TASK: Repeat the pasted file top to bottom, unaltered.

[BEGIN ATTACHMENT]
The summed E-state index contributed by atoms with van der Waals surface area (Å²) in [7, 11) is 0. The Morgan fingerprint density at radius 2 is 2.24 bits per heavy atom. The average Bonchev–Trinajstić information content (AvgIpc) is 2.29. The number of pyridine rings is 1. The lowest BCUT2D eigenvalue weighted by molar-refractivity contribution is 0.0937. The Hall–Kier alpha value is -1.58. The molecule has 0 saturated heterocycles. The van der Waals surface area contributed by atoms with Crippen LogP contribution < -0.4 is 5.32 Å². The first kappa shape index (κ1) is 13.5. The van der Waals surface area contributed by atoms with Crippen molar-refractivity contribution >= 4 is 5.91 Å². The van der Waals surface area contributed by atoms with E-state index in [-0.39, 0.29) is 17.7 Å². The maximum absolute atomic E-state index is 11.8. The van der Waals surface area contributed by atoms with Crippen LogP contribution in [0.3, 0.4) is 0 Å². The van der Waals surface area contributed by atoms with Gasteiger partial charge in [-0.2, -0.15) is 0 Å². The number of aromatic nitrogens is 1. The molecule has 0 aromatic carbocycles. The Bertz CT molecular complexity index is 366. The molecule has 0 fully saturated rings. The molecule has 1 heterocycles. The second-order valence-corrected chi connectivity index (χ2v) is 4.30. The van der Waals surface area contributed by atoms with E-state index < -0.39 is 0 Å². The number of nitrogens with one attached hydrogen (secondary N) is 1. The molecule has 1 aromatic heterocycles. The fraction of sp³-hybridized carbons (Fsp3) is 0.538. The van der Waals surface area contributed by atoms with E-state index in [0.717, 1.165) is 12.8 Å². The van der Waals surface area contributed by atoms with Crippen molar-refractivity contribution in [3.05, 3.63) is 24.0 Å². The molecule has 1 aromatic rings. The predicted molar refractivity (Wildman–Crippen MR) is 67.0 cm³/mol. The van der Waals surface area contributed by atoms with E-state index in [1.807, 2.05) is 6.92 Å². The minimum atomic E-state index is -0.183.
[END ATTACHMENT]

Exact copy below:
The summed E-state index contributed by atoms with van der Waals surface area (Å²) in [7, 11) is 0. The Morgan fingerprint density at radius 2 is 2.24 bits per heavy atom. The average Bonchev–Trinajstić information content (AvgIpc) is 2.29. The number of pyridine rings is 1. The lowest BCUT2D eigenvalue weighted by molar-refractivity contribution is 0.0937. The Hall–Kier alpha value is -1.58. The molecule has 0 saturated heterocycles. The van der Waals surface area contributed by atoms with Crippen LogP contribution < -0.4 is 5.32 Å². The first kappa shape index (κ1) is 13.5. The van der Waals surface area contributed by atoms with Crippen molar-refractivity contribution >= 4 is 5.91 Å². The van der Waals surface area contributed by atoms with E-state index in [-0.39, 0.29) is 17.7 Å². The maximum absolute atomic E-state index is 11.8. The van der Waals surface area contributed by atoms with Crippen LogP contribution in [0.3, 0.4) is 0 Å². The van der Waals surface area contributed by atoms with Gasteiger partial charge in [-0.2, -0.15) is 0 Å². The number of aromatic nitrogens is 1. The molecule has 0 aromatic carbocycles. The Bertz CT molecular complexity index is 366. The molecule has 0 fully saturated rings. The molecule has 1 heterocycles. The second-order valence-corrected chi connectivity index (χ2v) is 4.30. The van der Waals surface area contributed by atoms with E-state index < -0.39 is 0 Å². The number of nitrogens with one attached hydrogen (secondary N) is 1. The molecule has 1 aromatic heterocycles. The fraction of sp³-hybridized carbons (Fsp3) is 0.538. The van der Waals surface area contributed by atoms with E-state index in [0.717, 1.165) is 12.8 Å². The van der Waals surface area contributed by atoms with Crippen molar-refractivity contribution in [3.05, 3.63) is 24.0 Å². The molecule has 1 aromatic rings. The predicted molar refractivity (Wildman–Crippen MR) is 67.0 cm³/mol. The van der Waals surface area contributed by atoms with E-state index in [1.807, 2.05) is 6.92 Å². The minimum atomic E-state index is -0.183.